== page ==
Two thoughts recurred to me over and over as I watched and listened to Pope Benedict’s US visit.
1. Jonathan Morris has become the perfect bobble-head accoutrement for the Stepford blondes of Fox News Channel.
2. Pope Benedict is clearly the right man at the right time.
In response to the first thought, I simply changed over to EWTN when the muddled Morris morass became too irritating.
In response to the second, I reread his words, hone my preaching to include his message, reflect on the powerful presence of this rather diminutive man in our scared and belligerent world...
At the gathering with seminarians and young people at Dunwoody Seminary in Yonkers on April 19, Pope Benedict had this to say about one of my preferred topics:
“Today, I wish to draw your attention to the positive spiritual renewal which congregations are undertaking in relation to their charism. The word charism means a gift freely and graciously given. Charisms are bestowed by the Holy Spirit, who inspires founders and foundresses, and shapes congregations with a subsequent spiritual heritage. The wondrous array of charisms proper to each religious institute is an extraordinary spiritual treasury... Through the discovery of charisms, which yield such a breadth of spiritual wisdom, I am sure that some of you young people will be drawn to a life of apostolic or contemplative service. Do not be shy to speak with religious brothers, sisters or priests about the charism and spirituality of their congregation. No perfect community exists, but it is fidelity to a founding charism, not to particular individuals, that the Lord calls you to discern. Have courage!”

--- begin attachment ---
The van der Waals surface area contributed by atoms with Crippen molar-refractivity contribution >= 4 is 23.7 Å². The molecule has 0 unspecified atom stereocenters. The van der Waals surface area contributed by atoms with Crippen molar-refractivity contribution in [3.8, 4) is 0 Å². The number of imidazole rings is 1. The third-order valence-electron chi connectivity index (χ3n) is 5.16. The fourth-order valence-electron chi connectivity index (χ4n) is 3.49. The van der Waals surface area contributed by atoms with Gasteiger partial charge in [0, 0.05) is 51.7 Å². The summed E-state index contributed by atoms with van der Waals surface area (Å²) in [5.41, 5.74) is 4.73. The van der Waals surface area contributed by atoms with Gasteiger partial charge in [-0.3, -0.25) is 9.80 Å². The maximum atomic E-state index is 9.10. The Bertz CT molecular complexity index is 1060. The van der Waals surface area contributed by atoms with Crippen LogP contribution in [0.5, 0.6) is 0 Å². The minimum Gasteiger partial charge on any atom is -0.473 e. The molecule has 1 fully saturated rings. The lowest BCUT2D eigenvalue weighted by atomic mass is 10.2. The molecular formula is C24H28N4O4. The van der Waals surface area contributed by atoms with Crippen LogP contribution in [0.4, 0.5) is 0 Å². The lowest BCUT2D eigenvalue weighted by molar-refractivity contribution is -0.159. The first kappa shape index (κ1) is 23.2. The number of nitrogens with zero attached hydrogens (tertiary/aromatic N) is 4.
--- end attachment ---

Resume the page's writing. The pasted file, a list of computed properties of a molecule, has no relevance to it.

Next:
The renewal of religious congregations is undertaken, that is, consciously and willingly brought about, in relation to their charism.
Hmmm. Funny how this specific topic should come up on the Pope’s visit. That deja vu thing all over again.
It is remarkable to see the varied perspectives that religious institutes have on their own charism. For some it’s a single, black-and-white virtue that can be succinctly stated. For others it’s like the night sky that contains the same stars, but can be looked at again and again from different angles, with a view to plumbing its depths ever more diligently.
I consider the most outstanding element of the LC’s charism to be the radical Christ-centeredness of its spirituality. Everything begins and ends for the LC priest, during the long years of his formation and forever after during the exercise of his ministry, with the person of Jesus Christ. Our studies, our preaching, our apostolates, our interaction with the world at large have Him at the center of it all.
To be totally, obsessively centered on the person of Christ in these times when doubt concerning His historical reality, theological confusion often disguised as tolerance and interreligious dialogue, vague neo-gnostic spiritualities that distort His singular and mysterious identity, fundamentalist and apocalyptic ranting that enslave and diminish His truth, indifference and skepticism that portray Him as a cartoon or worse...
This is the renovating quality – charism – given the Church and the priesthood through the Legion. The right gift at precisely the right moment...
A second undeniable element of LC charism follows immediately from the first: a bold and unfettered rediscovery of priestly identity.